I think she started this really before anyone else did and she’s just made this connection with a lot of people, and she has transcended; there is Martha the person and Martha the brand. And she doesn’t appear in the pages of Martha Stewart Weddings for the most part, unless she’s at one of our weddings, but you feel her presence there on every page, because the brand is so consistent and so strong.

What has been the biggest challenge and how did you overcome it?

In terms of personal career development and growth, I don’t mean to sound Pollyannaish, but I have been really fortunate to have had a long career working largely for one brand or one company and all of its different guises. I’ve probably had 12 or 13 different jobs working for Martha, which is an extremely rare thing in our industry, as you know. So, on a personal basis, I just feel really lucky to have had all of the experience that I’ve had. I don’t really feel like I’ve hit a lot of stumbling blocks along the way. If something can be described as hard, it would be just navigating our way as the media landscape changes. I think that’s hard for all of us editors. But, we’re doing our best to roll with it.

Is there one pleasant moment that you always recall, a day that made you think or say wow?

From my job right now?

Yes.

I was working on Martha Stewart Living before I came to Martha Stewart Weddings, and Weddings is definitely a different industry. There was one time that I can remember going to my first bridal market, which is the week when you have all of the bridal fashion shows, and getting to go and see those beautiful dresses in person and the amazing designers and the shows that they put on.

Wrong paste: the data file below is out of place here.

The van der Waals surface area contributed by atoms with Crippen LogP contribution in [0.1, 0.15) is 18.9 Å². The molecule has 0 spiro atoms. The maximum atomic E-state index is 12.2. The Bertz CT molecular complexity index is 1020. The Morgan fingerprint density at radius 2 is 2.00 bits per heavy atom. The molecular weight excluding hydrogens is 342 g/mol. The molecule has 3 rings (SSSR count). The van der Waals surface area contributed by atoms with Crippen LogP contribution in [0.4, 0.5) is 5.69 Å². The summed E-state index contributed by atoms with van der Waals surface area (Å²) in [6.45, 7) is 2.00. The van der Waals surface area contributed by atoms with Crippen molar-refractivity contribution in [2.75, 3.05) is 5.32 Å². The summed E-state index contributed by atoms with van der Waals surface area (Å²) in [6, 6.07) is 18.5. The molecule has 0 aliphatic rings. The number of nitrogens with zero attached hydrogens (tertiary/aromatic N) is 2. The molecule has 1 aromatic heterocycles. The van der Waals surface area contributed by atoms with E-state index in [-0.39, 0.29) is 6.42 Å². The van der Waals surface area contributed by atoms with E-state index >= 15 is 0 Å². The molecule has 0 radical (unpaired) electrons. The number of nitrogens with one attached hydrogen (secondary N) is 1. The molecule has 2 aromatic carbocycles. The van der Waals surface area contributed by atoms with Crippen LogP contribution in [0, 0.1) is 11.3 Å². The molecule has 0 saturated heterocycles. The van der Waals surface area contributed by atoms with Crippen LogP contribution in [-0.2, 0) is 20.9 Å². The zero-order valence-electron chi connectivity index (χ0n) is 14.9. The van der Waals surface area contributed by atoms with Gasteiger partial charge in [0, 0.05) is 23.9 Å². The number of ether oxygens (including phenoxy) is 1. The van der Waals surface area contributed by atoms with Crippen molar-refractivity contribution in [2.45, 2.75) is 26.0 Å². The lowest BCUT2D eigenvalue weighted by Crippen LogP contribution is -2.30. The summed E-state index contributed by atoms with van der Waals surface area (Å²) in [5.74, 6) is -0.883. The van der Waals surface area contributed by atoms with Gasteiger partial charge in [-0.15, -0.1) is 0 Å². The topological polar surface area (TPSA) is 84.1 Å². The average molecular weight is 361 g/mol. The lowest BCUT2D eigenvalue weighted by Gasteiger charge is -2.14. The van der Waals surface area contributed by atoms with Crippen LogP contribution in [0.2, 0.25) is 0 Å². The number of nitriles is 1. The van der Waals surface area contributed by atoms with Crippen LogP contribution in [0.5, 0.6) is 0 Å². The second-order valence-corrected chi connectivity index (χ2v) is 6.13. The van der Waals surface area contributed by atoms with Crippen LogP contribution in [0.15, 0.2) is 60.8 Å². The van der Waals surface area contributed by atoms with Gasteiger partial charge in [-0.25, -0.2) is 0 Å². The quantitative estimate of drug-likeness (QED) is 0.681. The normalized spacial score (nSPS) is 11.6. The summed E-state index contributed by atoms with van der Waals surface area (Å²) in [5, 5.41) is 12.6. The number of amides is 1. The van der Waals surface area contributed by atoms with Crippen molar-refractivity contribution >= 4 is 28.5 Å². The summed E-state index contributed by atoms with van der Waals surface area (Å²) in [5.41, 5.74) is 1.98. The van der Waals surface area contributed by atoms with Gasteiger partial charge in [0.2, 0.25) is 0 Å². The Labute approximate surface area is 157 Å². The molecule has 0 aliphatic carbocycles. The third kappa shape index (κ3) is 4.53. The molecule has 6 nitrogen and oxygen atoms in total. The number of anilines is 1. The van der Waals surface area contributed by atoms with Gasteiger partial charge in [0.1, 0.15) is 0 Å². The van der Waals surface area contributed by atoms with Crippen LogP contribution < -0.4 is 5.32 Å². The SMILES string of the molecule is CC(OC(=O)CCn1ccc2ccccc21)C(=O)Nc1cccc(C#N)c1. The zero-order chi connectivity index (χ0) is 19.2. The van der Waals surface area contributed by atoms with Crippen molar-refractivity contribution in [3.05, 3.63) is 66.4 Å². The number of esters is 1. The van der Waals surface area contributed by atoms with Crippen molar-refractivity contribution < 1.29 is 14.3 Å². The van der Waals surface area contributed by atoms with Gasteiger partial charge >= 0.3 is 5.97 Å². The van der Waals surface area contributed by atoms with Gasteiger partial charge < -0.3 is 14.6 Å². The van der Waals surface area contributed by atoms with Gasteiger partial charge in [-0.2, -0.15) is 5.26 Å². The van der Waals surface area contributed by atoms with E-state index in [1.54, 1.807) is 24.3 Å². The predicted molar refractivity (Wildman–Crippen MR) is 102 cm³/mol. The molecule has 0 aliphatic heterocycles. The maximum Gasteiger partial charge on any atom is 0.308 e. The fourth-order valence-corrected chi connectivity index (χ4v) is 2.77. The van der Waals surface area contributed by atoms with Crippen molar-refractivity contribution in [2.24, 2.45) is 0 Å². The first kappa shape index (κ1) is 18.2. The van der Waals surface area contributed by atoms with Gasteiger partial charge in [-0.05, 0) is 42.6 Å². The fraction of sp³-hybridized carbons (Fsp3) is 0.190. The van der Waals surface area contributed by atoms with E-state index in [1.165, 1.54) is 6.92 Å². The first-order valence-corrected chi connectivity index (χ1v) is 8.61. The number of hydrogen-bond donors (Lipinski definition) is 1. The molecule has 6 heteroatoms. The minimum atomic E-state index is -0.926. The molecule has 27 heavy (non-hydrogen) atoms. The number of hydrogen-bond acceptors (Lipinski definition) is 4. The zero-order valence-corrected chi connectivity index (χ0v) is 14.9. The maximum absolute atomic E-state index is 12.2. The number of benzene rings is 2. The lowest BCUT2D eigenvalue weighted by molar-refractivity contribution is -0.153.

You know you can say that all wedding dresses are white and elegant and there are definitely a lot of similarities, but when you see them coming down the runway one after the other, you can really appreciate the craftsmanship that goes into them. I have to say that it was a really exciting moment for me, getting to go to my first bridal market, because Martha Stewart Living is not a fashion magazine, and getting into that fashion world was really exciting.

If you could have one thing tattooed upon your brain that no one would ever forget about you, what would it be?

I would have to say that the glass is half full.

If I showed up unexpectedly at your home one evening after work, what would I find you doing? Having a glass of wine; reading a magazine; cooking; watching TV; or something else?

Most week nights you would probably find me cooking dinner with my boyfriend for my two teenaged kids. And after dinner, you might find me watching, these days, “The Great British Baking Show,” which my kids and I have been binge-watching on Netflix.

My typical last question; what keeps you up at night?

Amy Conway: It might be my pug; my dog, pugs are very noisy. The things that I think about, if I can’t get back to sleep at night, are often the little things like, did I remember to return that person’s email or something. Those things seem like a bigger deal in the middle of the night, and then in the morning those little worries have gone away. But it’s usually those little things at night that keep me up. In terms of the big picture, the really big stuff in life, I just feel like it has a way of working out.

Thank you.